That line of position, was drawn perpendicular to the star’s direction on the chart. We did that two more times with two other stars as close to 120 degrees apart as possible. The three lines of position form a triangle and the center is our position. That is what is called a fix, i.e. a fixed position where we know where we are.

Obviously, “shooting” three stars can’t be done at the same time. Typically we shot one 12 minutes prior to fix time, one at nine before the fix, and another six prior. Consequently, based on the speed we were flying, lines of position had to be adjusted forward to coincide for the time of the fix. This also gave us the ability to adjust the course of the aircraft at fix time if we were off track.

Celestial navigation during daylight hours was less accurate since we had only the sun to use and sometimes the moon. During the day we would “shoot” the sun three times and then average those LOPs. We would compare the resulting averaged LOP with our dead reckoning position and modify the DR as much as we had confidence in our sun shots. These we called “Most Probable Positions” (MPPs).

Accuracy? Well, that all depends. Turbulence was often a problem. The most important factor however, was the skill of the navigator. Some were simply brilliant and others less so. Unfortunately, as in every human endeavor, some succeeded and others didn’t. I was fortunate, I survived.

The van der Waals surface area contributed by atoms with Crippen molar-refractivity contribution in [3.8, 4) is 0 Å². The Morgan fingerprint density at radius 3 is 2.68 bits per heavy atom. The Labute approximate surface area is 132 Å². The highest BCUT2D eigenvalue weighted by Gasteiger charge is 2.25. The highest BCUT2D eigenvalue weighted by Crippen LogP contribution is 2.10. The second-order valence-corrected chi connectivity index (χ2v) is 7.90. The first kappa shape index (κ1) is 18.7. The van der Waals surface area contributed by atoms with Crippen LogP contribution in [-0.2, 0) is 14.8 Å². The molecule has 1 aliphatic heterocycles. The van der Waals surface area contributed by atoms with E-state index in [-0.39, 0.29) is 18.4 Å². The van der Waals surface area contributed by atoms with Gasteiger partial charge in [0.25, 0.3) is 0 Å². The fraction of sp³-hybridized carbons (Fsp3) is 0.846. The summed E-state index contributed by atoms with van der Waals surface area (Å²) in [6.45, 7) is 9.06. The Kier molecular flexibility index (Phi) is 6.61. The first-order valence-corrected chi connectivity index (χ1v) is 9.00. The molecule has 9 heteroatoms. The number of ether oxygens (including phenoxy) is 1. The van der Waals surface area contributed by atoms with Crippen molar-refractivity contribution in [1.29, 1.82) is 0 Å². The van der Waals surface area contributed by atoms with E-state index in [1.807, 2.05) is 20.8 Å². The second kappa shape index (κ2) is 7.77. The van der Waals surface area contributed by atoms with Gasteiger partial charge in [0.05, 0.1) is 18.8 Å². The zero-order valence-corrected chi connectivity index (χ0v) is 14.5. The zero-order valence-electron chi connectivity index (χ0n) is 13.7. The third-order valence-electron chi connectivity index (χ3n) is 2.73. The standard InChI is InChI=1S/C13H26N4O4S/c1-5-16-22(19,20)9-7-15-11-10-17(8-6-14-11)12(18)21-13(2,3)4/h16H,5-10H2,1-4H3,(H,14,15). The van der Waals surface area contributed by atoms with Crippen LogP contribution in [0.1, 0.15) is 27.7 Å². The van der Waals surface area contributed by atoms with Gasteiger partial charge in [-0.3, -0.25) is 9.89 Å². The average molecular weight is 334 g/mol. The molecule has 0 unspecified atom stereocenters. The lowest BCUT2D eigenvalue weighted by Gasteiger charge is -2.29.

Today, our navigation systems provide accuracies to within very few feet. Inches almost. We tried to be perfect but to be within about five miles at night and ten miles of a daytime celestial navigation termination point was pretty fair. That’s on just your run of the mill average sortie.

The winners of the Strategic Air Command’s annual navigation competitions usually took it to another level though. The winner’s average was frequently within a couple of miles. Sometimes much closer. The British were always tough competitors.

On my longest B-52 sortie I was the radar navigator (bombardier) on one of two aircraft flown from Mather AFB near Sacramento. We flew out west of the International Date Line to do a little reconnaissance on Soviet naval vessels. We had nothing but handheld 35mm cameras but the US wanted to show the flag as it were.

As the lead aircraft, we were responsible for getting both aircraft to the recon area and also for navigating back home. We were the first B-52s to ever do that.

After nine or 10 hours of flying over water without any navigation aids, wandering about in the designated search area and the mission accomplished, we began our flight back home figuring that the DR position we began with was somewhere in the vicinity of a 50 or so mile circle. During daylight we used the sun and resulting MPPs and took two night celestial fixes prior to our termination point. We arrived at the end celestial navigation position within two miles and within 30 seconds of our estimated time of arrival. Not bad, not bad at all.

I’d like to brag about my role on this mission but the primary credit goes to the navigator I was crewed with, the staff navigator who accompanied us, and our Electronic Warfare Officer (EWO) who operated the sextant. Okay, the pilots deserve credit too. Well, a little anyway.